St. Louis Fed president’s call for higher interest rate hikes ‘realistic’, money manager says
(St, Louis Business Journal)
February 10, 2022 (James Drew)
James Bullard’s remarks Thursday that higher interest rate hikes are needed to fight inflation injected a much-needed dose of realism into the debate, a St. Louis area money manager said.
Bullard, president of the Federal Reserve Bank of St. Louis, told Bloomberg News that he has become “dramatically” more hawkish in light of the hottest inflation reading in nearly 40 years. Bullard said he wants a full percentage point of interest rate increases over the next three meetings of the central’s bank’s policy committee.
“I’d like to see 100 basis points in the bag by July 1,” Bullard said, after a government report showed a 7.5% increase in inflation in the 12 months through January.
The Wall Street Journal reported that, following Bullard’s comments, major stock benchmarks turned sharply lower, finishing in the red. The S&P 500 declined 83.10 points, or 1.8%, to 4504.08, its first drop in three days. The Dow industrials fell 526.47 points, or 1.5%, to 35241.59. The Nasdaq was down 304.73 points, or 2.1%, to 14185.64.
That number was higher than expected, said Ken Crawford, portfolio manager of Argent Capital Management’s large cap growth strategy.
Crawford described Bullard’s position on Thursday as “realistic,” given the inflation rate is prompting many people who didn’t live through the 1970s to wonder what is happening.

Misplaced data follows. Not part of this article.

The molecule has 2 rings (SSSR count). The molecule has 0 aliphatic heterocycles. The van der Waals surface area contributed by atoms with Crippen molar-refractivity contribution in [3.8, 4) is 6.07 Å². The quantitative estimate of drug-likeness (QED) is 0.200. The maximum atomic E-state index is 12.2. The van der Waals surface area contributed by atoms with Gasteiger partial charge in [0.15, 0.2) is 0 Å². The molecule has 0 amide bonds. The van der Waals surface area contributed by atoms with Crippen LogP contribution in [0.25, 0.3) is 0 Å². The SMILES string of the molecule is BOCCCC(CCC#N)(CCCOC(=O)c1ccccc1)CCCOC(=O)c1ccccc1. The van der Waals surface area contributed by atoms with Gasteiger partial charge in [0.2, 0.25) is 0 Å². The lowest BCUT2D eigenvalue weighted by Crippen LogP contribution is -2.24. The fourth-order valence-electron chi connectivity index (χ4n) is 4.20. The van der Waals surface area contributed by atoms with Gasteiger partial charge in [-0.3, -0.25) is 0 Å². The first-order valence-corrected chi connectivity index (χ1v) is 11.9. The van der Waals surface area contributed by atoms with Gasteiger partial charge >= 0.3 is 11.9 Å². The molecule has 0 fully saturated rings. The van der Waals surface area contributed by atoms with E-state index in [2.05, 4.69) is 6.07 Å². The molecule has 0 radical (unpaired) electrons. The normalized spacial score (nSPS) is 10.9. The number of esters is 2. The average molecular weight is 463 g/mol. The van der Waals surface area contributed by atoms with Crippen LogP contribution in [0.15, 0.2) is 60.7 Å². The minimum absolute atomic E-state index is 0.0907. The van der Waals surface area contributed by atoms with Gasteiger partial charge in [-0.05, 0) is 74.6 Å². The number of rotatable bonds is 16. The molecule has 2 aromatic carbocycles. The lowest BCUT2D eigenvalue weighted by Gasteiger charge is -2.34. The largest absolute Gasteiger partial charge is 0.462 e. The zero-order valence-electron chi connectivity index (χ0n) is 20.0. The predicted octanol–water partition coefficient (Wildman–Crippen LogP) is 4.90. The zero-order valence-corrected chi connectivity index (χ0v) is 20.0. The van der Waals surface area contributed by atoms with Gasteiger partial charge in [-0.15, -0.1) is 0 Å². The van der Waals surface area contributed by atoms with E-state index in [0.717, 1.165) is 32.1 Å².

“To have heard nothing from anyone under the Fed umbrella would have been a little peculiar. For someone who had been pushing before that we need to raise rates, to use this as a hustings to make further rate hike pushes makes sense,” he said.
Crawford said Bullard appears to be “more correct than he’s been wrong” about inflation over the past year.
Speaking in December during a presentation to the Missouri Bankers Association in Clayton, Bullard said it was a 50% probability that inflation wouldn’t dissipate quickly this year “unless the Fed actually takes action to try to bring inflation down.”
Bullard, at the time, was pushing for phasing out the Federal Reserve’s bond-buying program, which has stimulated the U.S. economy, a move he said would give the central bank more options to increase interest rates in 2022 if inflation doesn’t drop. The Fed later in December announced plans to accelerate the reduction of monthly bond purchases.
“Historically, the Fed has not been very good about tapping on the brakes and preventing the economy from hitting the wall. Maybe this is part of the Fed’s design to try to do that; they have some people talk for more aggressive action to prop the market instead of having shocks,” he said.